Indonesia ratifies global ban on nuclear tests
JAKARTA, Indonesia—Indonesia ratified Tuesday a global treaty banning nuclear test explosions, a move welcomed by the United States.
Negotiated in the 1990s, the Comprehensive Nuclear Test Ban Treaty specified that the 44 countries with nuclear power or research reactors at the time needed to give formal approval before it could take effect.
With the endorsement by Indonesia's parliament, the treaty is now only awaiting ratification from the United States, China, Egypt, India, Iran, Israel, North Korea and Pakistan.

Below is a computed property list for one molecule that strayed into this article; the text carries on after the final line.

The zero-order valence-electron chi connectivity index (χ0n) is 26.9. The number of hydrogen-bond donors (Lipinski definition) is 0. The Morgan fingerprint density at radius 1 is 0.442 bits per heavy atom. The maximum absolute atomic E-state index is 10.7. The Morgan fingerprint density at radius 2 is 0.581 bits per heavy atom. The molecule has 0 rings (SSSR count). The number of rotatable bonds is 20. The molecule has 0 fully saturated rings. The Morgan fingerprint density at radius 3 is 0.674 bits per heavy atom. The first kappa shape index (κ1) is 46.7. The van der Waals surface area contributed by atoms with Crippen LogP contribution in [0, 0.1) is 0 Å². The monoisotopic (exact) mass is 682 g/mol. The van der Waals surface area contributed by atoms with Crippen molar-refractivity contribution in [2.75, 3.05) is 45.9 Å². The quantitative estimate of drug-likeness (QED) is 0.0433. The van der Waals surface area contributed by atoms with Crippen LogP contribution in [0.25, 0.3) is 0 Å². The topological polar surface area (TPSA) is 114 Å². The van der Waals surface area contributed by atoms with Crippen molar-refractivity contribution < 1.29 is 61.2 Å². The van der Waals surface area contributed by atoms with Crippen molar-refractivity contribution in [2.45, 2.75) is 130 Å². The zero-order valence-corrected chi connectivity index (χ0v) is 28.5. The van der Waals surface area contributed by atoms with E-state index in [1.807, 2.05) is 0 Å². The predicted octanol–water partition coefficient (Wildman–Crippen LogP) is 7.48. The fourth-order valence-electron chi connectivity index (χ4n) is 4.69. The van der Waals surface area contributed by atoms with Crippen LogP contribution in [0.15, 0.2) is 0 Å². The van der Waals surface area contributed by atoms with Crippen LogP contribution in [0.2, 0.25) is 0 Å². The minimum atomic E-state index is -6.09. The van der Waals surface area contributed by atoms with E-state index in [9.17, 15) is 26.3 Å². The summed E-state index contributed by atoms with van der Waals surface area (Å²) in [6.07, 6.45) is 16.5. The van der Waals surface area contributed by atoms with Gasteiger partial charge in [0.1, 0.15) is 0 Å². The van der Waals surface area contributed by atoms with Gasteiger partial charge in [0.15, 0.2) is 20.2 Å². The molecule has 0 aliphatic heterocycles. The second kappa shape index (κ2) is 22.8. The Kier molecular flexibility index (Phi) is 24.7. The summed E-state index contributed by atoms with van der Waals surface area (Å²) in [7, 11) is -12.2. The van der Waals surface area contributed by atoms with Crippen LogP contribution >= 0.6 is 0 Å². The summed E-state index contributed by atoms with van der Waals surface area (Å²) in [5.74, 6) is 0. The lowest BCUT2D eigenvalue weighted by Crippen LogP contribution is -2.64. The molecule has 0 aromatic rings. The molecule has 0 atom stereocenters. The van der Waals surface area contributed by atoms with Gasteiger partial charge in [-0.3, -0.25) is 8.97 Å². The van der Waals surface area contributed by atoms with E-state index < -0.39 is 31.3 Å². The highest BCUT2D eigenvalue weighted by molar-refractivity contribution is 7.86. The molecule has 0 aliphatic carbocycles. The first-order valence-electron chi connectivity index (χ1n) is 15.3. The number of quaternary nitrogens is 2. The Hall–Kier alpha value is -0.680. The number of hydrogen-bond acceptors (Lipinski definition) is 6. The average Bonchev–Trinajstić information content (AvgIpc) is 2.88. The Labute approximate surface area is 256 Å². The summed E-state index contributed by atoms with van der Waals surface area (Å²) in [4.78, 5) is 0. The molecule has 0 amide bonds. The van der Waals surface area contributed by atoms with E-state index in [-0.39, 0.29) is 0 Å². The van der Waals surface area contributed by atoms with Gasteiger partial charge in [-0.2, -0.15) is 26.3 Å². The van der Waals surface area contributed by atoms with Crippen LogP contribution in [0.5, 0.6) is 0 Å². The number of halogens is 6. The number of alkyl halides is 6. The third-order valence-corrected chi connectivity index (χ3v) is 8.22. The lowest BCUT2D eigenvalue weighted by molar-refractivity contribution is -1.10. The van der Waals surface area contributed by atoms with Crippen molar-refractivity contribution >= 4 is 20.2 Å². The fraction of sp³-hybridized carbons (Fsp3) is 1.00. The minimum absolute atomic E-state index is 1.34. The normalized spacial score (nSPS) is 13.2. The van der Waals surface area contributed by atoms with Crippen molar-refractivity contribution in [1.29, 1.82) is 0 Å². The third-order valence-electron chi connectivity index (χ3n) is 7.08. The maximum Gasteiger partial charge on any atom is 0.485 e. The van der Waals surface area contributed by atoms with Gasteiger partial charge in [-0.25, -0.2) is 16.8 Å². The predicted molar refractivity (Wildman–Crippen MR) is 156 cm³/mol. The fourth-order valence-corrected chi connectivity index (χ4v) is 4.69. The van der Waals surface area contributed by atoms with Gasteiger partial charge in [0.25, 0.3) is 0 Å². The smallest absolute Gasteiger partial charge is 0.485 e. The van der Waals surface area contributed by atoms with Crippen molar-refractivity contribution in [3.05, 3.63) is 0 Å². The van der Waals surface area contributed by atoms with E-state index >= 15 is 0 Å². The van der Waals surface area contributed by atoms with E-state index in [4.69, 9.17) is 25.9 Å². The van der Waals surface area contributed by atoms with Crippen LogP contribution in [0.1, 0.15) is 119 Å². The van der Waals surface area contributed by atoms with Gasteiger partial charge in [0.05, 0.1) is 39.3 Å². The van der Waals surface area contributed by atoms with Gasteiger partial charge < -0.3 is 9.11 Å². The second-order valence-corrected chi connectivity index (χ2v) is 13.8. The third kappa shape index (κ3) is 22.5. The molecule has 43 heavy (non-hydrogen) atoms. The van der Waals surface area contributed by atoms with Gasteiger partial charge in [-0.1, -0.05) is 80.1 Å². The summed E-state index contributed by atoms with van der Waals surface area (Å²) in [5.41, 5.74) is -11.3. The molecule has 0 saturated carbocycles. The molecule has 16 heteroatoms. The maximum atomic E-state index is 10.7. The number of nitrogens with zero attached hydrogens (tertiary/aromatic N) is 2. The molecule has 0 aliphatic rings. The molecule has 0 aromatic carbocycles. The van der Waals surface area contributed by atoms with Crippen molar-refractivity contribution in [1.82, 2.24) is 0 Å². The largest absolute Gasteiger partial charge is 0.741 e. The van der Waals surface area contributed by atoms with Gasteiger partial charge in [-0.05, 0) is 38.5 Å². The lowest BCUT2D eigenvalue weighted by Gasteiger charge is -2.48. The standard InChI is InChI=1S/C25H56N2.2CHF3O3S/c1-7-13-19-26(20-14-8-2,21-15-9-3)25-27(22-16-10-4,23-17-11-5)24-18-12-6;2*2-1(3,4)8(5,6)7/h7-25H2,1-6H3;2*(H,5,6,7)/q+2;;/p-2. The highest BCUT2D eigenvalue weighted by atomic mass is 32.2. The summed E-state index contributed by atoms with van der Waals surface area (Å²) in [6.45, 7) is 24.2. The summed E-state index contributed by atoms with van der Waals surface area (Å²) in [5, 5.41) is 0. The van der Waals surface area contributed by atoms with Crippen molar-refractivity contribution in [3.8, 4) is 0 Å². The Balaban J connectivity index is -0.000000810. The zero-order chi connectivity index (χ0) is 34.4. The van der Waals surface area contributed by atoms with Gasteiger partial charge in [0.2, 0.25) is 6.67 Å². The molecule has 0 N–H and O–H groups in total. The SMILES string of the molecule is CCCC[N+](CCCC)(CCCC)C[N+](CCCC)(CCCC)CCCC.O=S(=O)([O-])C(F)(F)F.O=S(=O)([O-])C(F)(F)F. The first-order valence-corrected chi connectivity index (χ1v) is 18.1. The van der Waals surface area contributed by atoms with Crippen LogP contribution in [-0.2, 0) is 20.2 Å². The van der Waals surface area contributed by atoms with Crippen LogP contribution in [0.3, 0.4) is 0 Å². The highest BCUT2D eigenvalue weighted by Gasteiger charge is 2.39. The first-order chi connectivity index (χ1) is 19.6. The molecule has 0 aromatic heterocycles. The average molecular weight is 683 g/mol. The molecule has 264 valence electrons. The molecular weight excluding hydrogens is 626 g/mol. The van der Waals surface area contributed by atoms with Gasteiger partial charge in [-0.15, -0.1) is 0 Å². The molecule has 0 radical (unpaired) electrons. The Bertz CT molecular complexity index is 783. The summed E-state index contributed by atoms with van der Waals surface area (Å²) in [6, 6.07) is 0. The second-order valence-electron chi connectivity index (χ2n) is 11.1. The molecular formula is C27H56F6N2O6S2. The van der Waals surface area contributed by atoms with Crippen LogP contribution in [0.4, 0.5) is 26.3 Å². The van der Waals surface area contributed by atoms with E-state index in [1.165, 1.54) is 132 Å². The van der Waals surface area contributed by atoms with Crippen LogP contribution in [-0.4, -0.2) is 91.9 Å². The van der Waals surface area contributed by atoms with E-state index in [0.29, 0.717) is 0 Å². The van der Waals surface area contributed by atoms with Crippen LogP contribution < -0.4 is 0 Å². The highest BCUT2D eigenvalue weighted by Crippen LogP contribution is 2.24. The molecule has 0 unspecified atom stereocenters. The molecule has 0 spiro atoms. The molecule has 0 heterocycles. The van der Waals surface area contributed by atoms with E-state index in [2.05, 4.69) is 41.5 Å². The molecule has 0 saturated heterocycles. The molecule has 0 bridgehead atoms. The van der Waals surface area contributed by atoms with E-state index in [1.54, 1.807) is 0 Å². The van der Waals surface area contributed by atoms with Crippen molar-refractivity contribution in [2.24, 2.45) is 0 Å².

Indonesian lawmaker Mahfudz Siddiq urged the remaining countries -- especially the U.S. and Israel -- to get off the bench and sign.
In a statement, the White House urged all states to sign and ratify the agreement, calling it a critical element of the international effort to prevent proliferation of nuclear weapons.
The United States remains fully committed to pursuing ratification of the treaty and will continue to engage lawmakers on its importance for U.S. security, it said.
Indonesia, a nation of 240 million, has three research atomic reactors.